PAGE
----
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How You Spend Leisure Time May Increase Risk of Mortality from Heart Disease

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By now, most of us should be aware that our health benefits from a regular daily dose of exercise. The benefits of physical activity are numerous - it helps lower blood pressure, raises your levels of good cholesterol, strengthens bones, improves balance and flexibility, and helps you lose or maintain a healthy weight (just to name a few). What you may not know is that your leisure time activities - or rather lack of activities - may impact not only your heart health, but your overall risk of dying prematurely as well. Specifically, researchers recently found that the amount of time you spend sitting may also be a detriment to your health even if you are exercising regularly.

Sponsored by the American Cancer Society, researchers used survey responses from participants in the American Cancer Society’s 1992 Cancer Prevention II Study to explore the relationship between the amount of time participants spent sitting and overall mortality rates. In all, responses from 123,216 persons (69,776 women and 53,440 men) were examined. At the start of the study, none of the participants had a prior history of heart attack, stroke, cancer or lung diseases. The survey results were then analyzed against participant mortality rates from 1993 through 2006.

Researchers found that the more time participants spent sitting during leisure time, the greater the risk of death. For women, the risk of death was even greater (more than double) that of men who spent leisure time in sitting activities. Women who reported sitting more than six hours a day had a 37 percent increase of death in comparison to women who reported sitting less than three hours a day. Men fared considerably better with an 18 percent increased risk for those who sat more than six hours in comparison to those who spent fewer than three hours a day relaxing on the couch. These percentages were the results for participants who regularly engaged in exercise. For the participants who didn’t exercise and spent more than six hours a day sitting, the risk rose to a dramatic 94 percent for women and 48 percent for men.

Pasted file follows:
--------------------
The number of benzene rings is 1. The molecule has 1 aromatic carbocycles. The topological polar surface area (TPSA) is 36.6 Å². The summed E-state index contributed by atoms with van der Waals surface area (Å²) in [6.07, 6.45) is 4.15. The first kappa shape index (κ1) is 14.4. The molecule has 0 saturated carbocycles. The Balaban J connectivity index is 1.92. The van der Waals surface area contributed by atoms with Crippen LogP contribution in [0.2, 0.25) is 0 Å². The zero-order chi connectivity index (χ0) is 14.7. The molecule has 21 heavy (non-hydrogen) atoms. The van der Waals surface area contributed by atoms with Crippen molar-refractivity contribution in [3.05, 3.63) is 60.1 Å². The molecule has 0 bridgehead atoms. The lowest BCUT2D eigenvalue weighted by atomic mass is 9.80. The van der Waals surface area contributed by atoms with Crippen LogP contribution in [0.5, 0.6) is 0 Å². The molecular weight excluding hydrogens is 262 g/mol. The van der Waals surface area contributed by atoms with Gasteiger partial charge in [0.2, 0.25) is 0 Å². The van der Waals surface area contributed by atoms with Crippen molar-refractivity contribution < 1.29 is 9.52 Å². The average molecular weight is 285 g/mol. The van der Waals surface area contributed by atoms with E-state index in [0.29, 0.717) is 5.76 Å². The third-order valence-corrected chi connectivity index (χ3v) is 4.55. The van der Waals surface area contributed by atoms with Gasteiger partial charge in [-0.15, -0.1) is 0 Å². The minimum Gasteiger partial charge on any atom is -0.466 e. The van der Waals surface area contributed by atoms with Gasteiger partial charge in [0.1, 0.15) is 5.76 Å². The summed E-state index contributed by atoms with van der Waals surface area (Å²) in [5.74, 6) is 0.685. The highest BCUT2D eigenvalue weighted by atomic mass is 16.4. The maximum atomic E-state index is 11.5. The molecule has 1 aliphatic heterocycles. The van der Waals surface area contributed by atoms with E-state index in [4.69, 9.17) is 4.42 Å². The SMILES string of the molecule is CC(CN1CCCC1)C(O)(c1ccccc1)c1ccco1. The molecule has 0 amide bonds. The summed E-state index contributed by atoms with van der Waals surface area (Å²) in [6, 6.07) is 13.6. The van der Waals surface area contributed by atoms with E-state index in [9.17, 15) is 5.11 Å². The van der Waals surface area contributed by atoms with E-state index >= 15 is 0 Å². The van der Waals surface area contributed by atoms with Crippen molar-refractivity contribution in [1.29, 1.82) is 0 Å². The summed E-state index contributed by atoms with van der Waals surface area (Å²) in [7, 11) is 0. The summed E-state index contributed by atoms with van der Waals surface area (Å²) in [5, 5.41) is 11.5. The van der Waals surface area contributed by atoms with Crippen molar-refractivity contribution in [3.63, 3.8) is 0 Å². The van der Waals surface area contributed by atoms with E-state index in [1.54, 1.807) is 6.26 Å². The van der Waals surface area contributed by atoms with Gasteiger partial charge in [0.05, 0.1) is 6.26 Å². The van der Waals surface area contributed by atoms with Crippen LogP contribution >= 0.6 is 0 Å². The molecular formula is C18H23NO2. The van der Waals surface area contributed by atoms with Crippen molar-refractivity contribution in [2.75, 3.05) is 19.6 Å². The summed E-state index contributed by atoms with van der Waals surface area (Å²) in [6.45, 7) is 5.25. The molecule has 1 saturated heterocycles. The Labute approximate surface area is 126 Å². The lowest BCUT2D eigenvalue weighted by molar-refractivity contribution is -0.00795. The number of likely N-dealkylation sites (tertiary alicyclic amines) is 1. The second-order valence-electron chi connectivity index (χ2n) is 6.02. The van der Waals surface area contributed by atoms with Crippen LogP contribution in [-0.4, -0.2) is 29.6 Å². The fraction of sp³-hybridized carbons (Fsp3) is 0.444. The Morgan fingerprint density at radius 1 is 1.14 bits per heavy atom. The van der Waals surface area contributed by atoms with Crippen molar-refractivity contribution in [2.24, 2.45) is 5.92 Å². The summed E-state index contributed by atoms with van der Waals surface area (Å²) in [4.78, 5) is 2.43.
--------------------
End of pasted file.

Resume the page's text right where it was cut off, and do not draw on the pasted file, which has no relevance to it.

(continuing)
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We value and respect our HERWriters' experiences, but everyone is different. Many of our writers are speaking from personal experience, and what's worked for them may not work for you. Their articles are not a substitute for medical advice, although we hope you can gain knowledge from their insight.